“I was forced to compete with a close colleague for the same job”

Could you tell me a bit about you and your life?

I’m 31 and single. I have a mortgage and my income is pretty stretched as it has gone up significantly recently. I’ve worked really hard for a large bank in order to buy the property by myself! I earn around £50k per annum, and am pretty ambitious, always looking to grow and upskill myself as much as possible.

How did this ‘head to head’ situation come about?

The company announced that there was going to be a large restructuring as we hadn’t been growing as quickly as expected, and the exec said it was due to the “changing needs of the business”, rather than cost-cutting. We were told that roles would be cut, and I soon had a meeting with the head of my team who told me my job was at risk, as well as several others in our team, and that we would be losing 4 out of 9 staff.

Turns out I was to compete head-to-head with a colleague of the same grade. We had worked very closely together and they had actually helped me to settle in and learn the ropes when I was promoted into the team 12 months prior. Since that point, I’d progressed a lot and my confidence had grown hugely. But, as much as I liked this colleague, I really didn’t want to lose my job. It has given me great experiences and an opportunity to grow in ways which are pretty unique. I also really appreciate the great benefits we receive, such as a generous pension scheme, death in service, private health care, full flexibility and the option to work from home.

We were placed into a selection pool for 3 weeks and had to wait to find out who they were keeping.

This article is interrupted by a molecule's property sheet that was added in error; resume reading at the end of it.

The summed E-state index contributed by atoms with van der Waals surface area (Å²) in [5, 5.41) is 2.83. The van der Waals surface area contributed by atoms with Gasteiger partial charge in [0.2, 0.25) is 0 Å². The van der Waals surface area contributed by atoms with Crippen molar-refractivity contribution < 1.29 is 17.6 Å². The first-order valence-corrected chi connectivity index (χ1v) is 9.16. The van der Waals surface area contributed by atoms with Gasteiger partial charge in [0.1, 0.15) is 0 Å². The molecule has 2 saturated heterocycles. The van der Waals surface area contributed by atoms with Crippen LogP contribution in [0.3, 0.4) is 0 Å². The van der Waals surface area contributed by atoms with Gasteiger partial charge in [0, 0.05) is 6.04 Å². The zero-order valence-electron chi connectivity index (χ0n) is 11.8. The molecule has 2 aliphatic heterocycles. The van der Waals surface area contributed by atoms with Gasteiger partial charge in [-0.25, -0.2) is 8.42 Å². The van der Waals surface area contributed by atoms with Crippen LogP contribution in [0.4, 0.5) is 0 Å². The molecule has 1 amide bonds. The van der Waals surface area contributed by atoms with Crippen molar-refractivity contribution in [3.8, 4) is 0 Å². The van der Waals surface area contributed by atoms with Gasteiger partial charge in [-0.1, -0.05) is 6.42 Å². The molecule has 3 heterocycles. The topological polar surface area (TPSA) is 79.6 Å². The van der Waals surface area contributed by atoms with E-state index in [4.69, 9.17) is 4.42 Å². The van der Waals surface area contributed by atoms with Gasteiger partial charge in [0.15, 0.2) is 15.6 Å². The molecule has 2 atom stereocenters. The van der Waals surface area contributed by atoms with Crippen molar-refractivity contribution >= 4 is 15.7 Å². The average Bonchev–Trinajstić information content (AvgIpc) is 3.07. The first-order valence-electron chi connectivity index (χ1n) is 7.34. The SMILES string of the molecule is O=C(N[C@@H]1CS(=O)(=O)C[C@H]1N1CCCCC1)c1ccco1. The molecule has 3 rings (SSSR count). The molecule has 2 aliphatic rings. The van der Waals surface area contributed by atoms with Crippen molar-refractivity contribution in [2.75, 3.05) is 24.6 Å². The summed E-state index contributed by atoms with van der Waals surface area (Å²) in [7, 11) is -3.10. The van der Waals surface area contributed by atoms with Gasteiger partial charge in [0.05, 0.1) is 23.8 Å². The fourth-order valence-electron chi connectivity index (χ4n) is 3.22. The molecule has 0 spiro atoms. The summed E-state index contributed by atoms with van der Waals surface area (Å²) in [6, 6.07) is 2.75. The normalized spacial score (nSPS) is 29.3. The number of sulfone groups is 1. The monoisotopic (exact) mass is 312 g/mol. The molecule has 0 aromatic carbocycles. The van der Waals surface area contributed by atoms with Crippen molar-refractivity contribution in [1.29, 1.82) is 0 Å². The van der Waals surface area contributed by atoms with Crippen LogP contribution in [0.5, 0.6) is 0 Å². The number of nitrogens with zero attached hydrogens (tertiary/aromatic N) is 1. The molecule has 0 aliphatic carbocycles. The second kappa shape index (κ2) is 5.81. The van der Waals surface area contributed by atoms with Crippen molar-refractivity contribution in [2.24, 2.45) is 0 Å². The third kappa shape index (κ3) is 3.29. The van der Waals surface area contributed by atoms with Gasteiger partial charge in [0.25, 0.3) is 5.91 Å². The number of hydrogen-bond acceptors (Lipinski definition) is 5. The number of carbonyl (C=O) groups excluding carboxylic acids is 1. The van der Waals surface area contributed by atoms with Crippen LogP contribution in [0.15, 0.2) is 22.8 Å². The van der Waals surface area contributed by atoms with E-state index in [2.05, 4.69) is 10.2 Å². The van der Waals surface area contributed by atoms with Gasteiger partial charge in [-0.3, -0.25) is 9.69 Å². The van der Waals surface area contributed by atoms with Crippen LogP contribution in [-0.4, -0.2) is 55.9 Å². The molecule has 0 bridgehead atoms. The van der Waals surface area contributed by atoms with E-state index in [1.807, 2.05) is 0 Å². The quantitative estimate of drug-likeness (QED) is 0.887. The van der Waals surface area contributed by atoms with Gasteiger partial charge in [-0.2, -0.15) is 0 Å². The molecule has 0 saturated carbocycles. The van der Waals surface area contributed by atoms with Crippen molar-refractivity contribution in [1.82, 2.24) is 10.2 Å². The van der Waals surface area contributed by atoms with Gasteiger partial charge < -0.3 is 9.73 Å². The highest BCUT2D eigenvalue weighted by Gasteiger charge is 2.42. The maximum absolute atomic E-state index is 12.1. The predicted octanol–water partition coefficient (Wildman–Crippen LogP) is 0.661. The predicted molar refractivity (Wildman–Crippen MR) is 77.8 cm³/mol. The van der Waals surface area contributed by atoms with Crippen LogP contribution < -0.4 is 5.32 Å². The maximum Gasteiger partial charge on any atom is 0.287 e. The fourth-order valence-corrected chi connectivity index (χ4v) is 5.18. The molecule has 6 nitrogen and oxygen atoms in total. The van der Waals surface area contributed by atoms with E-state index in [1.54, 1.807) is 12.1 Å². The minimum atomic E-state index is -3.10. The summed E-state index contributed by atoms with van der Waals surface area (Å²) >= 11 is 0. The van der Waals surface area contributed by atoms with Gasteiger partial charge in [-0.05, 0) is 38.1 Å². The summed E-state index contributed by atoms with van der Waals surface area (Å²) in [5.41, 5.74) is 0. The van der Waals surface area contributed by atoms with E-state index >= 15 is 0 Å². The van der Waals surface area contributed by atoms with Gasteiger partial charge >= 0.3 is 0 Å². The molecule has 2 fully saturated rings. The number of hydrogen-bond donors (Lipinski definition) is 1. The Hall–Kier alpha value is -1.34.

How did it make you feel?

Their criteria gave me a fair chance but I was also aware that my colleague had many extra years of experience on me, being much older. We did have an opportunity to highlight anything we felt relevant to the job that our manager might not have been aware of, but that felt like a lot of pressure to advocate for myself without also seeming desperate.

I found it very difficult to focus during those 3 weeks. I tried to be professional about it all, and continued to do a good job, be diplomatic and hope that the work I’d done would be recognised. I had a gut feeling I’d be ok as I’d had some fantastic feedback, but nothing was guaranteed and my opponent’s redundancy payout would be considerably higher than mine, so I wondered if that would be a factor in their decision.

What happened?

The process was stressful - and the 3 weeks were long! It felt horrible knowing either we were leaving, or would have good friends and colleagues leave. Other staff speculated to me discretely about who they thought would go, and I agreed with them. It turns out we were correct, and I was told I was keeping my job, which was a huge relief!

Understandably those who went were upset, but the blow was softened by 3 months of gardening leave and a 6-figure redundancy payout. My manager told me that my opponent was totally shocked and had expected to glide through it considering I was fairly new to the team and had much less experience in role.

Was there any tension between you and the colleague?

Overtly, things were fine between us, but I could sense a slight unease. They made a comment suggesting that there was something underhand at play and that the process had not been meritocratic, which I resented. I know ultimately what I had achieved was recognised by the people who matter! I feel positive that my potential, attitude and natural aptitude was valued over long term experience, as the latter doesn’t always equate to someone being a better employee.

Things felt a bit uncomfortable for a while as we adjusted to the news as a team, but I do believe what’s left of us has great potential and that we can really pull together. I know I would’ve been OK either way - I believe that when one door closes another door opens. That said, I’m really grateful to be continuing my role within the team.

How do you feel about it now?

I feel confident that I had delivered enough value and also that I have the right attitude towards my work. I try to embrace change and to crack on and be positive, and my feedback reflected this and saved me my job!